31 3.4 Element-by-Element Operations Be careful – when multiplying square matrices ▪ Both types of multiplication always work ▪ If you specify the wrong operator, MATLAB will do the wrong computation and there will be no error! ▪ Difficult to find this kind of mistake 31

32 3.4 Element-by-Element Operations EXAMPLE >> A = [1 2; 3 4]; >> B = [0 1/2; 1 -1/2]; >> A.* B >> ans >> A * B ans =

33 3.4 Element-by-Element Operations Elementwise computations useful for calculating value of a function at many values of its argument 33

34 3.5 Using Arrays in MATLAB Built-in Functions Built-in MATLAB functions can accept arrays as inputs ▪ When input is array, output is array of same size with each element being result of function applied to corresponding input element ▪ Example: if x is a 7-element row vector, cos(x) is [cos(x 1 ) cos(x 2 ) cos(x 3 ) cos(x 4 ) cos(x 5 ) cos(x 6 ) cos(x 7 )] 34

35 3.6 Built-in Functions for Analyzing Arrays MATLAB has lots of functions for operating on arrays. For a vector v ▪ mean(v) – mean (average) ▪ max(v) – maximum value, optionally with index of maximum ▪ min(v) – minimum value, optionally with index of minimum ▪ sum(v) – sum ▪ sort(v) – elements sorted into ascending order 35

36 3.6 Built-in Functions for Analyzing Arrays ▪ median(v) – median ▪ std(v) – standard deviation ▪ dot(v,w) – dot (inner product); v, w both vectors of same size but any dimension ▪ cross(v,w) – cross product; v, w must both have three elements but any dimension ▪ det(A) – determinant of square matrix A ▪ inv(A) – inverse of square matrix A 36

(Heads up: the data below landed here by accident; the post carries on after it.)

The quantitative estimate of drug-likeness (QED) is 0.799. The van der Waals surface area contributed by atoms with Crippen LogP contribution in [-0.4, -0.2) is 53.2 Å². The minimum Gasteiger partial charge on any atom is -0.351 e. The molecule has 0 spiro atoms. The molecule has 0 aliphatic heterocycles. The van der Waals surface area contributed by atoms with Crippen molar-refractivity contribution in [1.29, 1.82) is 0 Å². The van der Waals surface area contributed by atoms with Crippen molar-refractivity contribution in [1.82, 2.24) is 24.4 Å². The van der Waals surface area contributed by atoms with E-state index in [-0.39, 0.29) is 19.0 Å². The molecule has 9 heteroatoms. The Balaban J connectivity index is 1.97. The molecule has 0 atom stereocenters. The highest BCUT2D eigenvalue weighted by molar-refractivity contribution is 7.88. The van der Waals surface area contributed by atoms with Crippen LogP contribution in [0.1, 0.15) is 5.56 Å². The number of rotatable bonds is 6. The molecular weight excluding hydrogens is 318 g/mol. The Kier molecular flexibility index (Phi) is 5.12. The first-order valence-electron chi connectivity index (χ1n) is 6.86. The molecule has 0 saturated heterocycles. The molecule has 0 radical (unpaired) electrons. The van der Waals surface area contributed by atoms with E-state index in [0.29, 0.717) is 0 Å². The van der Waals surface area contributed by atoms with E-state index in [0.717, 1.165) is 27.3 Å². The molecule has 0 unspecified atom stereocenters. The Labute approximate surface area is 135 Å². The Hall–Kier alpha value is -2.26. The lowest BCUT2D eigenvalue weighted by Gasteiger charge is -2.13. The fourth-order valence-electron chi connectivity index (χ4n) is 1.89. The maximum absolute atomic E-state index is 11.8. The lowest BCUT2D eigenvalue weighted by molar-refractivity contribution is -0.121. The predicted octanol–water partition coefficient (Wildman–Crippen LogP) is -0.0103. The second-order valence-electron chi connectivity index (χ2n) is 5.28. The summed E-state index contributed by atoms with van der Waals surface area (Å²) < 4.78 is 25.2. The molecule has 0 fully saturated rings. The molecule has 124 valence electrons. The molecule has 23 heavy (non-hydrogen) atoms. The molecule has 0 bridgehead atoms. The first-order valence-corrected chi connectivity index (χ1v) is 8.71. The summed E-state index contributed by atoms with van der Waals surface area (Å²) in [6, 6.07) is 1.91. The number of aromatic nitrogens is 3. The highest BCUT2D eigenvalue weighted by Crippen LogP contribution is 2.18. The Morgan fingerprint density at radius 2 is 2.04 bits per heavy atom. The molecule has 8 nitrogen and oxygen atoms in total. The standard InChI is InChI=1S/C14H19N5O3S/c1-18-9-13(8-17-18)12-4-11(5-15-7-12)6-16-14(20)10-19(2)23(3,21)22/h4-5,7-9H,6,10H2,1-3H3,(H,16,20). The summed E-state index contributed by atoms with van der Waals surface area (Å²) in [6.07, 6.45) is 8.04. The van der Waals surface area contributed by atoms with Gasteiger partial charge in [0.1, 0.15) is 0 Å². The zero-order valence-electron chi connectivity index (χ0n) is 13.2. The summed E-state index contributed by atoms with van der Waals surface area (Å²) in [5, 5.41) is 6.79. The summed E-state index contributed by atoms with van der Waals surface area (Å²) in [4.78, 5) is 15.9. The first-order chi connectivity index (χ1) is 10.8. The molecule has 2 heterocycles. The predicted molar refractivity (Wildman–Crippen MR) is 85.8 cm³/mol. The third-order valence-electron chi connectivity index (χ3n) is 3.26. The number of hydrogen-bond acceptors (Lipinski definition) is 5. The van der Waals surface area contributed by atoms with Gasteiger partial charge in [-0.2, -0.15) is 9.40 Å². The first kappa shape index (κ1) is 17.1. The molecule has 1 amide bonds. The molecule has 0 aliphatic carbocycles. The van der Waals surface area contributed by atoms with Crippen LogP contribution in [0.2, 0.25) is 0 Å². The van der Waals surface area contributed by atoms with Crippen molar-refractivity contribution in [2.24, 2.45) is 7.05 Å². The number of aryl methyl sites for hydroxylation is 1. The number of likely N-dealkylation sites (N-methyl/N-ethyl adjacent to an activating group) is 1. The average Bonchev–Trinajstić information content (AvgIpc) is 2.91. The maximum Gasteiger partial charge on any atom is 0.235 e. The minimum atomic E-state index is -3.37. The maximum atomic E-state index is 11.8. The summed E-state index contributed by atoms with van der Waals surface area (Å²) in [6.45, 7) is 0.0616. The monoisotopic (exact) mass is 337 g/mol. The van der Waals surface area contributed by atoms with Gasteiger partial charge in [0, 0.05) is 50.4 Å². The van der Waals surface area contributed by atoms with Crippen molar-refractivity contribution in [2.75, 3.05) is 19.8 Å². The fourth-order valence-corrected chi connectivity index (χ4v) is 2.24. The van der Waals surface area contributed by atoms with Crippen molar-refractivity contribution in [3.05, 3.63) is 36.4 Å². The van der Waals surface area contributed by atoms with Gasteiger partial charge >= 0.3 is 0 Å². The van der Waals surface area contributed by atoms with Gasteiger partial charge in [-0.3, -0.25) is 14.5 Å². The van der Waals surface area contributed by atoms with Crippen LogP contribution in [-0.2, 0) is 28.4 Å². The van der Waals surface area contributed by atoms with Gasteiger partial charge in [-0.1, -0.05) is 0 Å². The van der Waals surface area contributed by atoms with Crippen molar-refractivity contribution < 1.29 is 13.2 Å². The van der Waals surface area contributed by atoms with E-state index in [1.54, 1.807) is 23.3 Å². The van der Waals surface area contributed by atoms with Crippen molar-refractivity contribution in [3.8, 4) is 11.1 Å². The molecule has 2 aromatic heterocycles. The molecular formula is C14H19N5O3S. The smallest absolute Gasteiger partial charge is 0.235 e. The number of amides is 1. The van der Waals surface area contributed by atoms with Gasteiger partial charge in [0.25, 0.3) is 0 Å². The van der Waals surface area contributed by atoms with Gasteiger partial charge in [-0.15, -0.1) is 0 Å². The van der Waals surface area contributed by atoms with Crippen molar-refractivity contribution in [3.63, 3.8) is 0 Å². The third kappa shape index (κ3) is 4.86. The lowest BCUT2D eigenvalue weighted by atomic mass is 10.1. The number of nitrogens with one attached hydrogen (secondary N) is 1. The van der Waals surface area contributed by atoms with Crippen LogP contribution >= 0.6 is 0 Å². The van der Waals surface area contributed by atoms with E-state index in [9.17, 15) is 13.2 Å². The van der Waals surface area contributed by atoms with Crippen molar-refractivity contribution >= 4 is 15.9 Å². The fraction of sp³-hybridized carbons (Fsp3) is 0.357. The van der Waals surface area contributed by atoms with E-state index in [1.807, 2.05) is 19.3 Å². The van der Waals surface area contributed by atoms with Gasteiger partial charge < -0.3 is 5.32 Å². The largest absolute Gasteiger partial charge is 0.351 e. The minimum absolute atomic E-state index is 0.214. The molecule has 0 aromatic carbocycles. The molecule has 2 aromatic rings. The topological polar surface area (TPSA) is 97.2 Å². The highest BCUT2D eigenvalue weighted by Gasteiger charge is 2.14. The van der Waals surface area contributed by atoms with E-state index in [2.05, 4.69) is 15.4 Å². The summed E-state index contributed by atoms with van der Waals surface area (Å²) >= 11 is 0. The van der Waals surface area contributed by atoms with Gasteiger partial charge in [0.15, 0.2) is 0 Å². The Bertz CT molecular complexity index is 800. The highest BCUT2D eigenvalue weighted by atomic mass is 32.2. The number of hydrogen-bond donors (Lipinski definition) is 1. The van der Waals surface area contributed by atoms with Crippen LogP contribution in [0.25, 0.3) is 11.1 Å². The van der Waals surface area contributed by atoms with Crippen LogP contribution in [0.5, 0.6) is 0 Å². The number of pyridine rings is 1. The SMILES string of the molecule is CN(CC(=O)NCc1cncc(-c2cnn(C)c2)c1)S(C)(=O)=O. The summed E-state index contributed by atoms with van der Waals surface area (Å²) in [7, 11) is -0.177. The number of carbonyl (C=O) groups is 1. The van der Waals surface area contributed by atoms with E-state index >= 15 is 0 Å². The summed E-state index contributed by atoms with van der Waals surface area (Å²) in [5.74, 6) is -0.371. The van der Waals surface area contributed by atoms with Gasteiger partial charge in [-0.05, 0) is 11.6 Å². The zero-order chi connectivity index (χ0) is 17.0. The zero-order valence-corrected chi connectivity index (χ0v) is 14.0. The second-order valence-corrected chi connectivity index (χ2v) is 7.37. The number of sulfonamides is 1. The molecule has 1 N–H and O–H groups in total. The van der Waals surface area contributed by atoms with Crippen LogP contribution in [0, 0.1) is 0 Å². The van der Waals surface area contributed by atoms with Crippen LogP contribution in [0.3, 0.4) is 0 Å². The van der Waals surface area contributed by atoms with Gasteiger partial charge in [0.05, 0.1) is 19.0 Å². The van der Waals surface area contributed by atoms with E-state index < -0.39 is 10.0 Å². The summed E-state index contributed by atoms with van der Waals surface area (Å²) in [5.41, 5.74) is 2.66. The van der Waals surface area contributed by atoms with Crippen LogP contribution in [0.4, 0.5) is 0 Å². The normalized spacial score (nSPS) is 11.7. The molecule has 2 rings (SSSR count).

37 3.6 Built-in Functions for Analyzing Arrays See Table 3-1 for details on the preceding functions Note that in all but last four functions of Table 3-1, A is a vector, not a matrix. The table does not apply if A is a matrix 37

38 3.7 Generation of Random Numbers Random numbers often used in MATLAB engineering applications ▪ Simulate noise ▪ Useful in certain mathematical computations, such as Monte Carlo simulations 38

39 3.7 Generation of Random Numbers MATLAB has three commands that create random numbers – rand, randn, randi ▪ All can create scalars, vectors, or matrices of random numbers 39

40 3.7 Generation of Random Numbers rand generates random numbers uniformly distributed between 0 and 1 ▪ To get numbers between a and b, multiply output of rand by b-a and add a, i.e., (b-a)*rand + a See Table 3-2 for some of different ways of calling rand 40

41 3.7 Generation of Random Numbers randi generates uniformly distributed random integers in a specified range For example, to make a 3×4 of random numbers between 50 and 90 >> d=randi( [50 90],3,4) d = See Table 3-3 for some of different ways of calling randi 41

42 3.7 Generation of Random Numbers randn generates random numbers from a normal distribution with mean 0 and standard deviation 1 Can call randn in same ways as rand, as Table 3-2 shows 42

43 3.7 Generation of Random Numbers To get numbers with mean μ and standard deviation σ, multiply output of randn by μ and add σ, i.e., sigma * rand + mu 43

44 3.7 Generation of Random Numbers To get normally distributed integers apply the round function to previous formula, i.e., round( sigma * rand + mu ) EXAMPLE >> w = round(4*randn(1,6)+50) W =